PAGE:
8) Iron Mountain has more intermediate terrain than Dreamcatcher. You have a choice between cruisers and trees. There is never a lift line and if intermediate/advance terrain is your thing, you can carve turns all across the hill and usually never worry about running into another skier.

 

9)  Sun Peak is probably the coldest of the nine mountains, and offers everything from some nice black diamonds that may or may not be groomed, and bump runs (my favorite is Mine Shaft).   

 

10) Below Sun Peak is the Super Condor Express, which is another place you want to be on powder days. When it dumps a lot, most skiers will be elsewhere because the lift may be closed due to blasting (you can see the black powder on Murdock Peak).  When it opens, or when there is good coverage, you can get great runs off the runs on the left (Western Boundary to Yardsale).  If you take BOA, a long cruiser, look for the natural half pipe to your right called Canis Lupus. It is more difficult than the other half pipes and it is where the Canis Lupus challenge race is held each spring (see all the YouTube videos of the insane "race").

 

11) Hiking Murdock can be fun because it is in bounds and will be safe when open.  Be careful about skiing the backcountry elsewhere particularly when the avi danger is up there. 

 

The Canyons used to be a pain in the ass to get around until Talisker came in, moved some dirt and added a few strategically placed lifts. Good signs are everywhere pointing you to the lifts you want. There are even maps on the chairlift safety bars. There is no way you can ski all 4000 acres in a day.  Pick a few of the mountains and call it a day.  If you ski away from Red Pine you are unlikely to find a lift line outside of Tombstone. The food on the mountain is a good as you will find anywhere.   The Painted Horse Terrain Park is around a mile long.  It is not for me, but you may want to try it out.  As with skiing anywhere, watch out for tree wells particularly after the big dumps.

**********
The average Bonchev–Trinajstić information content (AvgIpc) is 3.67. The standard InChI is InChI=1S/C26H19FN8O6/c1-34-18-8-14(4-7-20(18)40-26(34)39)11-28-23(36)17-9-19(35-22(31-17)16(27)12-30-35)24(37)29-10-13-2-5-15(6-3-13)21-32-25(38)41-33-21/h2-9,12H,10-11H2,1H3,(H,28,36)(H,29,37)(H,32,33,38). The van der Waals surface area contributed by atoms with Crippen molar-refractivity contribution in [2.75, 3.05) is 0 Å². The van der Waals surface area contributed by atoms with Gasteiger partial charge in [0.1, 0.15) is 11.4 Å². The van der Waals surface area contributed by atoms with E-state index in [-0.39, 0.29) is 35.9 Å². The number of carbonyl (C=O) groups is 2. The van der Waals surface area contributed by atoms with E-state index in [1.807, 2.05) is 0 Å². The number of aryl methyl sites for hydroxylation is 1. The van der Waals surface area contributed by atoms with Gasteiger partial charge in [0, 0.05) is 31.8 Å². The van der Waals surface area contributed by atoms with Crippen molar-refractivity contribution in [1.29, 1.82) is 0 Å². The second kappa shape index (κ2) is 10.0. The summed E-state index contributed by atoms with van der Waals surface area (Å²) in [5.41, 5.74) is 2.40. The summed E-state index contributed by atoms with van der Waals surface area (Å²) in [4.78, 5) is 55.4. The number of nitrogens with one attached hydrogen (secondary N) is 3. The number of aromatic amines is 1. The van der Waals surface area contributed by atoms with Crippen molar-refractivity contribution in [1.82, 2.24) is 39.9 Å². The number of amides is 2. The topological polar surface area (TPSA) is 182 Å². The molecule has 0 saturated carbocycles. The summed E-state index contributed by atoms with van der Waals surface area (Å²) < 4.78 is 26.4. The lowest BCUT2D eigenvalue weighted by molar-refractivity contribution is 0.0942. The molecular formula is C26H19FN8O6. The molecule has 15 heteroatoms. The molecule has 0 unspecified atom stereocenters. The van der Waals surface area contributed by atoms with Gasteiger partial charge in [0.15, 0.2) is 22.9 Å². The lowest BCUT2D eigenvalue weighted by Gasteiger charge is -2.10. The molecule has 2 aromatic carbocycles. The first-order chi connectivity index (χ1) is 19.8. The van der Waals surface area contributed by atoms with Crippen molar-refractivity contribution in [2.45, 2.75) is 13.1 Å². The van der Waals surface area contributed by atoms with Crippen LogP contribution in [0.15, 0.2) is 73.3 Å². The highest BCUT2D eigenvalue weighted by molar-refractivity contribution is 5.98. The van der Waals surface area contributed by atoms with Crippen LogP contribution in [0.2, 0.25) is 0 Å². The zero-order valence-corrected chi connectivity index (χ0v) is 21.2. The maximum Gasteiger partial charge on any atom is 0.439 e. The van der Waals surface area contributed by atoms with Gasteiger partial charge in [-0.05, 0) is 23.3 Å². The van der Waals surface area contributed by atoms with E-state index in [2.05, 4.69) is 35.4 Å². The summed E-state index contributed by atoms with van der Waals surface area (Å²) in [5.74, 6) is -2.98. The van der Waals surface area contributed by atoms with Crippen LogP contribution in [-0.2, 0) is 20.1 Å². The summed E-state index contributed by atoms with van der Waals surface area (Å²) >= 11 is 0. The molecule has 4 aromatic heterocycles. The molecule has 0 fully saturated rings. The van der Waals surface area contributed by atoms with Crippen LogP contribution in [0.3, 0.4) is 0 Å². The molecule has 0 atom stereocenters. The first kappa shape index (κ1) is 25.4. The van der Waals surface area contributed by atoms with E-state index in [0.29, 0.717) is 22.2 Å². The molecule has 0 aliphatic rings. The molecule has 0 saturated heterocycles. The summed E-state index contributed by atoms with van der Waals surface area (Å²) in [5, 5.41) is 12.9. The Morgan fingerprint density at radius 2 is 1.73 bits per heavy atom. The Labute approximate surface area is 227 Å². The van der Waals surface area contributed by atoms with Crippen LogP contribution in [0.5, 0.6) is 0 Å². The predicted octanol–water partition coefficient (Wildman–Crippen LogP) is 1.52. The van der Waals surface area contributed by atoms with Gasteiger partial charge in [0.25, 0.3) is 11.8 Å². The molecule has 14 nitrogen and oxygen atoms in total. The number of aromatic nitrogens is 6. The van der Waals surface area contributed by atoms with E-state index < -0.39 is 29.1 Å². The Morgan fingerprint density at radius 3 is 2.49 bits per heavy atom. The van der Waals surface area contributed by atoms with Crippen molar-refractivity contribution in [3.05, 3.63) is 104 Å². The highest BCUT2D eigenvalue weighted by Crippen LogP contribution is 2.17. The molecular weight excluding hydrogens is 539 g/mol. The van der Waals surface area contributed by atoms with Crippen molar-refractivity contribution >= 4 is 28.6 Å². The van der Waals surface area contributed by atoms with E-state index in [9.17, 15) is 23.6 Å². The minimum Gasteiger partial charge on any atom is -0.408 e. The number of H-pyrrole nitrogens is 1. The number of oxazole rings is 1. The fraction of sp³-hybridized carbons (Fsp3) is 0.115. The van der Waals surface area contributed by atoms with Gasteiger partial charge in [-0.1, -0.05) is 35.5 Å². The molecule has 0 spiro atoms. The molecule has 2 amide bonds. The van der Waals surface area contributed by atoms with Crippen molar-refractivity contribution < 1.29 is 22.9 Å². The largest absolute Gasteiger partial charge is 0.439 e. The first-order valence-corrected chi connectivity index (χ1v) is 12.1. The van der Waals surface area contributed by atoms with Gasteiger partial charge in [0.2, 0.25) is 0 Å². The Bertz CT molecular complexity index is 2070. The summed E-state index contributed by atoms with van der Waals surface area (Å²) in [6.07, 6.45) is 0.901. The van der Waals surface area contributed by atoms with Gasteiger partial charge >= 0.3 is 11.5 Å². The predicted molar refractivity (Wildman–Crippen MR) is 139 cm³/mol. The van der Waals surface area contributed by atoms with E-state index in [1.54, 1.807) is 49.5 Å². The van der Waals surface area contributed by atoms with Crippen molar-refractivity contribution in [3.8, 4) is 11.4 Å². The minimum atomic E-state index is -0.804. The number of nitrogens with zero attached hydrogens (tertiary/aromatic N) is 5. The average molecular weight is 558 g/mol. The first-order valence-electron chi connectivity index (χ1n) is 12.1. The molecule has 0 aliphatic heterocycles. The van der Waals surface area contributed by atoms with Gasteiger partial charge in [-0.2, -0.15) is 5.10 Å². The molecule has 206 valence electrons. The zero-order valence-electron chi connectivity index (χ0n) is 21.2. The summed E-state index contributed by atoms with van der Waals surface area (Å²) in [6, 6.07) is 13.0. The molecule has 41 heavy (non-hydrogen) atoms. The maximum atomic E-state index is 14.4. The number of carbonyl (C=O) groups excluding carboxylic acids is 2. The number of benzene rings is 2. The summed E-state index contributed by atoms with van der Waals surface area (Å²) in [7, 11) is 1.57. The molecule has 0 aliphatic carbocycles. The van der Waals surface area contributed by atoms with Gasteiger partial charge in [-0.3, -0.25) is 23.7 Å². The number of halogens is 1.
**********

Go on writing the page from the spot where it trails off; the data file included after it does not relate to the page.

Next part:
Edited by quant2325 - 1/4/13 at 5:40pm
post #6 of 8
Thread Starter 

Thanks to Quant and Mr Crab for their helpful reviews of PCMR and the Canyons. I will heed the advice of both.  As for JoeUtah, I've never heard of this resort you call "Glad we have four threads exactly like this going on all at once rolleyes.gif," but if it has some nice glades, I'll try it out. 

post #7 of 8

You should. The glades are so flowy and familiar, you'll feel like you've skied them before ... many times.

post #8 of 8

Just hit Canyons a week ago.  Had to look hard to find good snow, but was rewarded when I did.  Deschutes was narrow, steep, and pretty hair-raising, but fun.  Coverage is a little limited in there, FYI.  Grande was great, halfway down it opens into an amazing meadow with steep turns to be had in good snow.  A bonus is Grande empties out right into a fun natural halfpipe.  These are both off Tombstone.  The Pines is great, it's off of Saddleback.  Good snow, widely spaced trees, less steep than Grande and Deschutes..  Charlie Brown off of 99-90 had good snow and empties into an awesome natural halfpipe, a more advanced one than the one Grande empties into.  The only drawback is you can't lap Charlie Brown, since it doesn't take you back to 99-90.